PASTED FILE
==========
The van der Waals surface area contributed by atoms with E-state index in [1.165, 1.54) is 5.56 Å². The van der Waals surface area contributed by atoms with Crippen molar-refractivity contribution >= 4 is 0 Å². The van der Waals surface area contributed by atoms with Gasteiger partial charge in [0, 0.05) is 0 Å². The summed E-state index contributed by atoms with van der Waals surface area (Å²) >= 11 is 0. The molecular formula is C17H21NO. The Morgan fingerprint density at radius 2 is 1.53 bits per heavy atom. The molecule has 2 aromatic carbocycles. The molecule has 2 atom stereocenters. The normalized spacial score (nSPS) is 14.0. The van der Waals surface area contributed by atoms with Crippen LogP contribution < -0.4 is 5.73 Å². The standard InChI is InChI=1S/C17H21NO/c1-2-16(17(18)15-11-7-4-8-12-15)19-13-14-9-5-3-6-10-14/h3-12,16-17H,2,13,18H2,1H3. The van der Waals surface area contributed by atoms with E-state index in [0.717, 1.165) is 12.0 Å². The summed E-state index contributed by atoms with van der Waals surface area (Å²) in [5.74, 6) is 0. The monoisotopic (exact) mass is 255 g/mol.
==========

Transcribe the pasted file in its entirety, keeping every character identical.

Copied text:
The van der Waals surface area contributed by atoms with E-state index in [1.165, 1.54) is 5.56 Å². The van der Waals surface area contributed by atoms with Crippen molar-refractivity contribution >= 4 is 0 Å². The van der Waals surface area contributed by atoms with Gasteiger partial charge in [0, 0.05) is 0 Å². The summed E-state index contributed by atoms with van der Waals surface area (Å²) >= 11 is 0. The molecular formula is C17H21NO. The Morgan fingerprint density at radius 2 is 1.53 bits per heavy atom. The molecule has 2 aromatic carbocycles. The molecule has 2 atom stereocenters. The normalized spacial score (nSPS) is 14.0. The van der Waals surface area contributed by atoms with Crippen LogP contribution < -0.4 is 5.73 Å². The standard InChI is InChI=1S/C17H21NO/c1-2-16(17(18)15-11-7-4-8-12-15)19-13-14-9-5-3-6-10-14/h3-12,16-17H,2,13,18H2,1H3. The van der Waals surface area contributed by atoms with E-state index in [0.717, 1.165) is 12.0 Å². The summed E-state index contributed by atoms with van der Waals surface area (Å²) in [5.74, 6) is 0. The monoisotopic (exact) mass is 255 g/mol.